Wednesday, March 31, 2010

How to Make a Poster/My First Poster

I know that this is about a month too late at this point, but I lost my camera for a month which means these photos are just now seeing the light of day. This is a step by step of the poster making process and by coincidence, they are also pictures of my first poster.

After you get the client you give them a call and check in with them to let them know whats up. You talk about colors and the plans for the poster, and bounce any ideas off of them to see what they want or don't want. Some people really don't care, and trust you completely, other people want very specific things.

After you call them, you sketch out a few thumbnail type sketches on index cards. Once you get one that you think looks the best, you get a board to work on and you build it one letter, or block at a time.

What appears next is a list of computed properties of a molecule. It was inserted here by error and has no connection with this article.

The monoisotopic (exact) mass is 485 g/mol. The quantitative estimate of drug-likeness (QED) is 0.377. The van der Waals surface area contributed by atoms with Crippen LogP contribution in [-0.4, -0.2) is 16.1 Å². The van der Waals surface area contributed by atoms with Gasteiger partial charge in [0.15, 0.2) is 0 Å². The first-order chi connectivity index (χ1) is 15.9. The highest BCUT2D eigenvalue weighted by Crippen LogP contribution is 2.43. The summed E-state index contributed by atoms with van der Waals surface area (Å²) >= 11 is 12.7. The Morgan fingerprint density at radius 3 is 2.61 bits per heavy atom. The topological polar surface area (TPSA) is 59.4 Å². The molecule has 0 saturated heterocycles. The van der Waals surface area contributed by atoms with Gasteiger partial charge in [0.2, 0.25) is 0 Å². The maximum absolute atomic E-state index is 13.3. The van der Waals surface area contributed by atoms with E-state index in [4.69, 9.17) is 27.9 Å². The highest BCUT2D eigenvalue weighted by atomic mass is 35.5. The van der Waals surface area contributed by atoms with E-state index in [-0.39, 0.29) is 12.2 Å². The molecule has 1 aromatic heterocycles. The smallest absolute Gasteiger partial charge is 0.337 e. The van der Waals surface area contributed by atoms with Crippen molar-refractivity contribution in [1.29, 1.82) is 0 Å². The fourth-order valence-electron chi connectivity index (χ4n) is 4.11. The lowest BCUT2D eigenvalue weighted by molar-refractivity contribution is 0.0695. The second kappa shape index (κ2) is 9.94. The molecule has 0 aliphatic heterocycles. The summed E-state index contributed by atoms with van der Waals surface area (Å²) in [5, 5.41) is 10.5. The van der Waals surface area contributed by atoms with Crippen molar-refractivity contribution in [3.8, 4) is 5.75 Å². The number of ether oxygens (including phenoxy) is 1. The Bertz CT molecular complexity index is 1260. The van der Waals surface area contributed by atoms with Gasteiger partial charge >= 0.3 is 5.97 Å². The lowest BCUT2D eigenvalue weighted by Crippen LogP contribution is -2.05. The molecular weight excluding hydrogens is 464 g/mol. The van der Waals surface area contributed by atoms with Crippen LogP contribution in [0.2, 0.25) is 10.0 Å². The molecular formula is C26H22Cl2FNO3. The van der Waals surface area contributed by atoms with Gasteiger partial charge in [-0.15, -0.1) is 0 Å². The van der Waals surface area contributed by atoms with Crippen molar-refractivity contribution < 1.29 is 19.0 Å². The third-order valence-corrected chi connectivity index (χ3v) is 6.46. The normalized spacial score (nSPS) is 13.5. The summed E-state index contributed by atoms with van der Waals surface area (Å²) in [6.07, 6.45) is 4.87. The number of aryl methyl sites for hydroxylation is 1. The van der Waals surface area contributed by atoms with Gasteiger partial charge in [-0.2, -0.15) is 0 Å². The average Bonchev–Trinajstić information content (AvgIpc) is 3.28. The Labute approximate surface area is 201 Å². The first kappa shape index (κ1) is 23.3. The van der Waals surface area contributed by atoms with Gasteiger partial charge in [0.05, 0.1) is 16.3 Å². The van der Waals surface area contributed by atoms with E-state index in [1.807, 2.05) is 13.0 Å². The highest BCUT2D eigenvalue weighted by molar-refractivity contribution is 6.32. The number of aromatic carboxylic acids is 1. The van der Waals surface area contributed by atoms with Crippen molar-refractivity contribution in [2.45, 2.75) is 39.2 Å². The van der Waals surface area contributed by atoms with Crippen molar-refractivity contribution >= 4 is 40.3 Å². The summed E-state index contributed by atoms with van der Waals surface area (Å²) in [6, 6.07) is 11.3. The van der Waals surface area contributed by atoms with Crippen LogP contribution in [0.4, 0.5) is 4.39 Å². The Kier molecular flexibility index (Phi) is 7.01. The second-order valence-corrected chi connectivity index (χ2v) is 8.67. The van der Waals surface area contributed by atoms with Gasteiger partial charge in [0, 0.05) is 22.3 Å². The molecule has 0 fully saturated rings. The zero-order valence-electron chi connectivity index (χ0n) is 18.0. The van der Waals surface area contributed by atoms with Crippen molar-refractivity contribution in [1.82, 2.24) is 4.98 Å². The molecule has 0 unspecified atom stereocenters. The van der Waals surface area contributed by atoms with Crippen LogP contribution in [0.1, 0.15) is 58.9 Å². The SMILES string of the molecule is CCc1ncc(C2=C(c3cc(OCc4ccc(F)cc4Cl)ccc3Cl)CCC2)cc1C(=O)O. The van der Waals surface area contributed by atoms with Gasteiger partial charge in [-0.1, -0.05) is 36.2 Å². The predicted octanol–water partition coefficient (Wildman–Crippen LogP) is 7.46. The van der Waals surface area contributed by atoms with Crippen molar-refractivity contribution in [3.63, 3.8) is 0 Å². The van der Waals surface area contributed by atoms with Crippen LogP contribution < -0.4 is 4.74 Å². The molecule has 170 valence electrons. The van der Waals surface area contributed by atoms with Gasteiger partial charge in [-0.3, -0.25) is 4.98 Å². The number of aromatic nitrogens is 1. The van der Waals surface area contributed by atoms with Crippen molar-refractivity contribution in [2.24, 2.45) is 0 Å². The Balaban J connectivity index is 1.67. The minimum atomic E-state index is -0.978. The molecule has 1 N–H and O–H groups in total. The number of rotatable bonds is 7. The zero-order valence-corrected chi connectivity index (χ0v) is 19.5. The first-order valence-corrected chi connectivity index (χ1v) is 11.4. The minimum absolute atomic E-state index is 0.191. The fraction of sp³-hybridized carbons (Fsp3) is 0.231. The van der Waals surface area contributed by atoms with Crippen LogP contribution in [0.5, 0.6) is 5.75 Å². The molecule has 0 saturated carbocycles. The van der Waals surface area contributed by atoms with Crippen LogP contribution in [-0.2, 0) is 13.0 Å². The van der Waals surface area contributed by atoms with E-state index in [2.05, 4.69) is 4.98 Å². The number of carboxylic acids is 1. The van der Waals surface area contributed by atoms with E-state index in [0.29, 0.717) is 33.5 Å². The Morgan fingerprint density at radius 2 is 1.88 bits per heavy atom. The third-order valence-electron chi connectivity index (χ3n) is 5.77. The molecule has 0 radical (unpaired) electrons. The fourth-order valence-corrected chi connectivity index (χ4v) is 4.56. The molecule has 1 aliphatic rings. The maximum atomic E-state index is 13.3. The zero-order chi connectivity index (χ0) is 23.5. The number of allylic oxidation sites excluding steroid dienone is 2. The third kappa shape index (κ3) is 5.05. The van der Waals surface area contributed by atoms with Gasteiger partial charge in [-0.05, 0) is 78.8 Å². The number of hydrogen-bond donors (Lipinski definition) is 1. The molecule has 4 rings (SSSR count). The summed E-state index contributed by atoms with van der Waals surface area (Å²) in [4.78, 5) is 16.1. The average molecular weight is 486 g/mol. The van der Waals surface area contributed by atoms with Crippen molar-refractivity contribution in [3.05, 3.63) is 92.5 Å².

When that is finished you hand brayer it with ink, and transfer it onto tissue paper. It is very similar to making a relief print.
Once you do that it is no longer backwards and you get a good idea of what you should look like or change. In this case the words "the" and "Low" seemed to be too awkward, so I changed it around and did another proof.
Most people want to see what the proof looks like before they have 100 or so of them printed. This is where the fax machine comes in. Since most of our clients are out of state we send a fax instead. We don't do email because we're living in the 1800's over here. You go down to FEDEX reduce the size, photocopy it, and then go back to the shop and fax it to the client. Once you get approval you break down the color separations by hand onto separate boards. In this case I had 2 colors. One board had all the pieces that would be blue, and one board had everything black.
This is what the print looks like after running the blue. My edition was for 250, so I had to run the press 250 times for blue, then run it all over again for the black.

Here is the final product(before being trimmed down) after the black as been run. For this design I had to carve the windmill block by hand from a design submitted by the client.

I am pretty happy with the result, and the manager of the band said that the posters are selling really well.

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